H1: Conversion Rate Optimization (CRO) As We Practice it Conversion rate optimization (also called CRO) is a massive subject in the field of digital marketing. In some ways, almost everything we do as marketers can be tied back to the goal of improving conversions. That's why it's so challenging to speak about CRO in a practical, relevant way, since the practice can be drastically different from one company to another. What works to improve one organization's conversions may completely fail at moving the needle for another company.  So instead of speaking in high-level generalizations about what you could do with conversion rate optimization, we want to pull back the curtain on our own approach to CRO to talk specifically about how we approach this huge task. Let's dive in.  H2: We Begin By Investigating the Conversion Points Across the Entire Funnel  Before you can optimize your conversion rate, determine where conversions are happening. After all, you can't optimize something if you don't understand what it is. We typically see three broad categories of conversion points, though there may be more:  H3: How Effectively Are We Converting Anonymous Website Visits into Identified Contacts or Qualified Leads  One of the most difficult tasks in all of marketing is converting a complete stranger who visits your website into an identified contact, and hopefully, a qualified lead. The companies and marketers who can do this well are typically the ones who enjoy the most success in digital marketing. Conversely, this is also where we usually see companies struggle the most.  H4: Site Wide Conversion Rate 	 H4: Map Out Every Potential Conversion Point  H3: How Effectively Are We Converting Contacts into Marketing Qualified Leads (MQL’s)  When we speak about converting a stranger to a contact, and a contact to a Marketing Qualified Lead, we typically mean the process of getting unidentified website visitors to identify themselves, and identified contacts to provide us with a bit more qualifying information. The top of your funnel contains strangers who are just coming across your site; once they agree to give you their contact information, they take a step deeper into the funnel.  H3: How Effectively Are We Converting MQL’s into Sales Qualified Leads (SQL’s) The difference between an MQL and an SQL is a subtle but important one. MQL stands for a marketing qualified lead. This is a lead that has shown an interest in your products or services, but has not been vetted as they relate to becoming a qualified opportunity for sales. An example here is someone who has filled out a contact form on your site to give you their name, email address and phone number. You know they have some interest in what you have to offer, because they have willingly given you their information - but there's no way to tell if they are a qualified prospect. They might be someone who is interested in your offering but doesn't have the budget or authority to make a purchase.  Now, if that same person who filled out a contact form speaks to a sales rep and gives them a budget and timeline for a purchase that fits your ideal buyer persona, they become an SQL. They've now been qualified by sales and are at least qualified to buy when the time is right.  H4: Progression from MOFU to BOFU This progression is sometimes referred to as movement from the middle of the funnel (MOFU) to the bottom of the funnel (BOFU). An MQL is said to be in the middle of the funnel (MOFU). Once it's been determined that they are a qualified prospect with the budget, authority, need, and timeline (sometimes referred to with the acronym BANT), they move down to the bottom of the funnel (BOFU).  H2: Once a Baseline is Set - Identify the Areas to Impact Most Easily  Even small companies engaging in digital marketing efforts tend to have many different conversion points. Even after identifying all of them in the steps above, it's difficult to know where to start. That's why we spend time picking which point makes sense to start focusing on.  H3: The Importance Of Finding The Best Opportunities First  It's easy to want to improve every conversion point all at once. But launching a CRO initiative to improve every single conversion point at the same time is a little like trying to push a hole in a piece of paper using all ten fingers - not very effective. Instead, it's best to focus your finite resources on one specific point - like creating a hole in a sheet of paper by putting all your strength into your index finger. The key to this step is finding easy wins. You want to look for the conversion points that can be improved the quickest, with the least amount of effort.  H2: Examine the Data for the First Set of Opportunities to Address  After we identify the specific points of conversion that need to be improved, the next step is to look into the data. Information is power when it comes to marketing, and interpreting data is one of the best ways for marketers to glean information about prospect behavior.  H3: We Utilise Existing Analytics While Also Setting Up Additional Analytics Most companies are already using a common tool for data like Google Analytics. We help our clients dig a bit deeper into the information they are already collecting by understanding current user flow with Google's existing categories and functionality.  H4: Understanding Current User Flow Using Google Analytics Google Analytics can tell us where visitors are entering the site, where they are leaving the site and the content they consume and the paths taken during their visits. By understanding these metrics we can strategically place conversion points, aligned with each buyer persona’s buyer’s journey stages.   H4: Digging Deeper Into The User Journey By Using Attribution Software   Attribution software allows you to take data analysis to the next level. With these tools, you can determine exactly where a user comes from, down to the specific ad, link, or social media profile they visited you from.  H4: Introduction Of Heat Mapping, Scroll Mapping And Other User Data  The most sophisticated level of analytics not only tells you where a user came from, it can actually determine what actions a user took on a specific page. These tools can map the parts of your landing page or homepage that get the most clicks, how long users stay on the page, and even how far down the page an average user scrolls.  H3: The Next Step Is For Us To Assess The Available Data We Have Been Collecting  Now that all the data is in place, we have to determine what it all means. We typically divide this part up into 3 areas:  H4: We Look For Areas Within The Conversion Path That Appear To Be ‘Blocking’  This defines the sticking points in your conversion path, or places that are "blocked." There is something stopping people from continuing on to the next step in conversion.  H4: We Look For Areas Within The Conversion Path That Appear To Be ‘Assisting’  This is the opposite of blocking - here we identify the places in your conversion path that are frequently helping visitors to your website continue on to converting.   H4: We Look For Areas Where The Website Appears To Be Not Well Optimized  Some parts of your site may be able to turn into assist points with some slight tweaking. We run into these more frequently than any others. Here are a few examples.  H5: Inconsistent Page Loading Appearance Something as simple as a visual element that doesn't load properly is enough to throw people off and make them leave your site.  H5: Form Fields Which Stop People In Their Tracks If there is a form field that contains a confusing question or one that is worded in a strange way, it may throw people off and cause them to leave.  H5: Conversion Paths That Require Too Many Individual Actions Everyone wants to take the path of least resistance, especially when it comes to giving marketers their information. If you are asking for too much information, or your conversion path has too many steps, people will get tired and simply bounce from the page.  H2: After Understanding All Areas That Should Be Adjusted - The Real Work Begins This is when the real work of conversion rate optimization begins. You probably noticed how much time is spent gathering information - it's because we want to make sure that every minute spent improving your marketing is not wasted, and is actually effective at helping your conversions.  H3: Assessment Leads Towards A Strategy For How We Can Alter The Conversion Path Once we have completed our assessment, we'll come up with a hypothesis for how we can improve your conversion rates. This typically stems from our experience - even across industries and company sizes, digital marketers tend to experience problems in the same few places.   H3: We Create A Hypothesis Of How We May Adjust This For The Better Based on the data we’ve collected, the performance we realistically should desire and the delta between the two, we will examine those changes we are prepared to make and hypothesize as to the increase in conversion rate we would expect to see from these changes. This becomes our SMART Goal. A specific, measurable, achievable, relevant and time-bound goal.  H3: We Execute The Changes And Make An Annotation Of When The Change Occured As we implement changes, we are careful to make thorough records so we can note what was changed and when it was changed, which is important for comparing data gathered before and after the change.  H3: When It Is Unclear Which Hypothesis May Work Best We Run A/B Or Single Variant Tests Sometimes, there are multiple factors preventing you from gaining more conversions, or it's tough to tell exactly which factor is giving you conversion trouble. When this happens, we will run A/B or single variant tests. This helps us determine which areas will give us the most bang for the buck when it comes to improving conversions.  H3: Once We Have Collected Adequate Data We Deem The Test Either Successful Or Unsuccessful After we've spent enough time reviewing the data, we'll decide if an A/B test was successful or unsuccessful based on the outcomes compared to our hypothesis.  H2: Successful Tests Become the New Normal If a test works at improving your conversion rate, it means we have successfully made your marketing better! We will incorporate it into your normal conversion path.  H2: Unsuccessful Tests are Returned to the ‘Drawing Board’ If a test doesn't work, or doesn’t delivered the results we had desired, we'll scrap it. However, we will still keep it in our list of potential changes (on the "drawing board"), as the test may be applicable for another campaign or conversion point.  H2: Cro Across The Full Marketing Funnel Is A Never Ending Process Marketers are never really finished improving their conversion rates. Even if you are already running a successful campaign, there is always room to get conversion rates higher. Our challenge as marketers is twofold - first, finding the areas of CRO that will give us the best results from the areas easiest to optimize. Second, identifying the areas in which tests will best serve the broader goals of the business as a whole.  If you are interested in learning more about our process for conversion rate optimization, or you have questions about how we can help you with your CRO needs, contact us today.Conversion rate optimization (also called CRO) is a massive subject in the field of digital marketing. In some ways, almost everything we do as marketers can be tied back to the goal of improving conversions. That's why it's so challenging to speak about CRO in a practical, relevant way, since the practice can be drastically different from one company to another. What works to improve one organization's conversions may completely fail at moving the needle for another company.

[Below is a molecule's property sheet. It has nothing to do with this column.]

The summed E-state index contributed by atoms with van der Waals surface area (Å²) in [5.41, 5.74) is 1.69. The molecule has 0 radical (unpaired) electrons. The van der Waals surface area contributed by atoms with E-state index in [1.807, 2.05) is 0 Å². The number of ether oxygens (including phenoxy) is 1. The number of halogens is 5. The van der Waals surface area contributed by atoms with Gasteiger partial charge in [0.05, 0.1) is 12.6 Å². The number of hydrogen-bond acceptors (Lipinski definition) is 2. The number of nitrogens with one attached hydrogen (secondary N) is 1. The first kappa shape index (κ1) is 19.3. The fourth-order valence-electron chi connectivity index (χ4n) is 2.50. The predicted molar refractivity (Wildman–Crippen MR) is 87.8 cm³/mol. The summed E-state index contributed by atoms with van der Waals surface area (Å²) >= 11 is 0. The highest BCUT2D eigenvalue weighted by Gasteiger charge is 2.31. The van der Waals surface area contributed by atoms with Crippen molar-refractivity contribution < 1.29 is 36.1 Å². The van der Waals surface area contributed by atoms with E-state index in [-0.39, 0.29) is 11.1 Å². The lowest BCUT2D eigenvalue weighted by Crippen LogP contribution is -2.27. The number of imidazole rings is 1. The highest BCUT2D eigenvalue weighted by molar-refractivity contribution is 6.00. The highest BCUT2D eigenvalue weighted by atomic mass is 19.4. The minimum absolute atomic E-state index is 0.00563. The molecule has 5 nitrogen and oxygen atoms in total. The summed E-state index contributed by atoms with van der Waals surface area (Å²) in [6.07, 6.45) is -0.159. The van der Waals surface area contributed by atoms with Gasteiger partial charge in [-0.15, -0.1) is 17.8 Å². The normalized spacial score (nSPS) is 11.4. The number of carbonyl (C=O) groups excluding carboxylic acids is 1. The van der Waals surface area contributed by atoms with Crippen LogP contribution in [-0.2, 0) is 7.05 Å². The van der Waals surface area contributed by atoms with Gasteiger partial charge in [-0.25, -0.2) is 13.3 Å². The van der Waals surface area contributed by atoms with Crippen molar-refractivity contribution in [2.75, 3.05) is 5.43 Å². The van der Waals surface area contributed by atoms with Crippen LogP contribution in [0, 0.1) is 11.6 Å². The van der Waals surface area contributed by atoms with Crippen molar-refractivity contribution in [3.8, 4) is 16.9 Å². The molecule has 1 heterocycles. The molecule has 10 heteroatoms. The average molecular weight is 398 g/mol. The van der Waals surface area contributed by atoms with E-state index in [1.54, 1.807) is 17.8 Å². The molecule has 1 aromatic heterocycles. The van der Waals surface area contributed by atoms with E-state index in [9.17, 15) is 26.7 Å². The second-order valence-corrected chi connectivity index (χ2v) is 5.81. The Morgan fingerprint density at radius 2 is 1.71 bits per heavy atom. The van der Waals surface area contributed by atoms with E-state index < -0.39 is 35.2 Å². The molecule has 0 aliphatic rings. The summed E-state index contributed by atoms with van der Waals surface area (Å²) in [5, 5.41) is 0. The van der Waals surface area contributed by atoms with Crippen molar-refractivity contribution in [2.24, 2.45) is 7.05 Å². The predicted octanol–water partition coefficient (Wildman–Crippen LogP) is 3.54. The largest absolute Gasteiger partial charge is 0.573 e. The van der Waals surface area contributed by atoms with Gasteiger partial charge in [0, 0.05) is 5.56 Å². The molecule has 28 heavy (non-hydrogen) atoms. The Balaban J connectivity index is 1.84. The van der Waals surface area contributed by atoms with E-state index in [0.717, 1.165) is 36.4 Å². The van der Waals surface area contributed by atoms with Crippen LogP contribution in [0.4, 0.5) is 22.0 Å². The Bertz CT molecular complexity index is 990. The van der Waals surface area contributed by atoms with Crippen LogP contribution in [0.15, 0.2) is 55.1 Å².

So instead of speaking in high-level generalizations about what you could do with conversion rate optimization, we want to pull back the curtain on our own approach to CRO to talk specifically about how we approach this huge task. Let's dive in.